September 11: 19th Anniversary Statement

This year American will commemorate the events of September 11, 2001 during a pandemic.  This pandemic has altered the normal ceremonies that occur on that day of remembrance. The National 9-11 Pentagon Memorial is closed.  The National Park Service plans for the Flight 93 National Memorial ceremony to be reduced from ninety minutes to twenty minutes, with no speaker or musical performances.  In early July, the National September 11th Memorial and Museum decided that the families would not be permitted to read the names of the victims and that the Tribute in Lights would be cancelled because of COVID-19 concerns.  In response, the 9-11 charity, the Tunnel to Towers foundation, announced they would have a ceremony where families could read the names.  The NYC Sergeants Benevolent Association planned to operate their own Tribute in Lights on the evening of September 11th.  Further public objection led the New York governor to allow state funding so the Tribute in Light could continue while simultaneously observing efforts to promote health and safety during the pandemic.  Jim McCaffery, the brother in law of FDNY Battalion Chief Orio Palmer, one of the heroic firefighters killed in the collapse of the South Tower, may have best summarized the situation about the reduced ceremony with this quote “If they didn’t have it this year it would give them maybe license to never have it again, which I think would be a terrible thing.”

A fact that many may not realize is that the casualty numbers from the events of September 11, 2001 continue to grow.  We know nearly 3,000 people were murdered that day because of nineteen Islamists.  The body count continues to grow each year from those who have died from illnesses related to the cleanup of the attack site and the toxic cloud generated by the collapse of the Twin Towers that endured for months over the city.  The World Trade Center Health Registry estimate 410,000 people faced exposure to pulverized concrete, glass, asbestos, metals, mercury and other dangerous substances.  The World Trade Center Health Program tracks and offers medical help to anyone in the area during the attack who may have been affected.  Thus far, 75,000 registrants have reported illness, with 17,000 (or 22%) reporting some type of cancer, such as mesothelioma, a cancer caused by breathing in or ingesting asbestos fibers.  Statistically, those involved in the 9-11 recovery and cleanup are between 5%-30% more likely than the general U.S. population to develop some form of cancer.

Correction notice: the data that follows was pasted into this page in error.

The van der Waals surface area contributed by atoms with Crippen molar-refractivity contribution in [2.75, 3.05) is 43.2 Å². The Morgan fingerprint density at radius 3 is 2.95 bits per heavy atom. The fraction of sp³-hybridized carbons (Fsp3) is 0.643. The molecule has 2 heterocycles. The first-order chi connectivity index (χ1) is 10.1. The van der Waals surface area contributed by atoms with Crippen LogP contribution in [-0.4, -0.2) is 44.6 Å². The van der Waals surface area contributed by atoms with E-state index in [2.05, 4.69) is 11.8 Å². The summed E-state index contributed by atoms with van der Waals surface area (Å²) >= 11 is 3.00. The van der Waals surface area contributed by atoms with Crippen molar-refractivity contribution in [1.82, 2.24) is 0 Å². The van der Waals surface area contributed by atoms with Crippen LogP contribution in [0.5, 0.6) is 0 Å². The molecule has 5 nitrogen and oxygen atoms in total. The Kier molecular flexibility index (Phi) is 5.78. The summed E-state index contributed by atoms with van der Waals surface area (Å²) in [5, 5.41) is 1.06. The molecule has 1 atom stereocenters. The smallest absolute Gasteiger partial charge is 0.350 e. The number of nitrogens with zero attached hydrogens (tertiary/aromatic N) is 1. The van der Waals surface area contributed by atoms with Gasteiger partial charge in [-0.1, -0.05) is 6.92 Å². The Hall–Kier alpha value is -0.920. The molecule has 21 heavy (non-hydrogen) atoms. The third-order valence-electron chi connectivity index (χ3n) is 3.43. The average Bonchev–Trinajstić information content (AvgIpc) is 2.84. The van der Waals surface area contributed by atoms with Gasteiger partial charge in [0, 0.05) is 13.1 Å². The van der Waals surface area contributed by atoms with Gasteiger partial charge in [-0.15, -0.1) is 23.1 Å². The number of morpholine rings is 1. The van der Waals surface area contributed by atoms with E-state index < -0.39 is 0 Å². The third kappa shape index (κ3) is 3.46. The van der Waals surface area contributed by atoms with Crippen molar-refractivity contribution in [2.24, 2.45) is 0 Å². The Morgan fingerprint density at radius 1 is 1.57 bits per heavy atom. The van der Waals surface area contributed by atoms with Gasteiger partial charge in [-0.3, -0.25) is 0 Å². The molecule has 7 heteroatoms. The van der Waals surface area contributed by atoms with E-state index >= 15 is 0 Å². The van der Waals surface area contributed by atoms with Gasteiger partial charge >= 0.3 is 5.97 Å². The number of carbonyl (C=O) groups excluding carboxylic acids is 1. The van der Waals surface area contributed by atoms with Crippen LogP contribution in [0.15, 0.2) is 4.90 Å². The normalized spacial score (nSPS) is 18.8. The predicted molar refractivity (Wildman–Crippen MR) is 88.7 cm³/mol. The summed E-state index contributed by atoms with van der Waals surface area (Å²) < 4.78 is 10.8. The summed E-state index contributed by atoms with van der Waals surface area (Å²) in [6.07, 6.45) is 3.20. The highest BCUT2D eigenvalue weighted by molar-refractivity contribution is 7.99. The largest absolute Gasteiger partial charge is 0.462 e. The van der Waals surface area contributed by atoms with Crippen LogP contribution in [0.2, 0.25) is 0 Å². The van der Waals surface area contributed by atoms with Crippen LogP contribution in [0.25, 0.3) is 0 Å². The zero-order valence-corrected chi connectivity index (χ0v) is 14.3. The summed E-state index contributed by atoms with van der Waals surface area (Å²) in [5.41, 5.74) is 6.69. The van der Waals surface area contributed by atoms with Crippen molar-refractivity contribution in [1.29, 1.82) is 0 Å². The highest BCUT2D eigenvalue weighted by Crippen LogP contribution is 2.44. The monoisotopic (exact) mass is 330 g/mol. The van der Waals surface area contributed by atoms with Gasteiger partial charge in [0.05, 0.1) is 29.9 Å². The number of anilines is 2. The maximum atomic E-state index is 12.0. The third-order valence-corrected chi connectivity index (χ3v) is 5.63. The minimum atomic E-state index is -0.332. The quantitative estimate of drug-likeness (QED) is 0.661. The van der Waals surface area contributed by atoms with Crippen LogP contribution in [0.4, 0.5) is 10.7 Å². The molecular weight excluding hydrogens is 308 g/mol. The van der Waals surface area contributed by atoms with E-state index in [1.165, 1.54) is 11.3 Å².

This year 163 more names will be added to the wall of the 9-11 Responders Remembered Park on Long Island.  Only the names of those who were paid or volunteer Ground Zero responders who died of a 9-11 related illness are inscribed on this wall.  The addition of the new names will raise the total number of names on that wall to over 1700.  It is estimated that more than one fifth of the new names were those who had COVID-19 as a contributing factor in their deaths.  The 163 names added to the memorial wall this year would be about one death related to 9-11 every two days.  With the projection of over 400,000 people exposed to dangers (including those who attended schools near Ground Zero) that may lead to the development of fatal conditions, such a body count will far surpass the current U.S. death rate from COVID-19.  Thus, the final, horrific tally of total deaths from the indirect results of the 9-11 attacks may not be known until sometime in the 22nd Century!

We must NEVER FORGET what happened on September 11, 2001.  There are still people today, at the very hour you are reading this statement, who are suffering physically and emotionally, directly or indirectly because of the attacks.  The survivors, first responders and families of the victims live with the scars of September 11th each day, and some die every few days because of what happened nineteen years ago this month.  Americans are still learning how to adapt to life during a pandemic. Despite this new reality, let us not fail to remember the attacks, those that died that day as well as those that are suffering and slowly dying from illnesses related to that attack.  We need to remember and honor them all.


William E. Plants
URG Chaplaincy Coordinator

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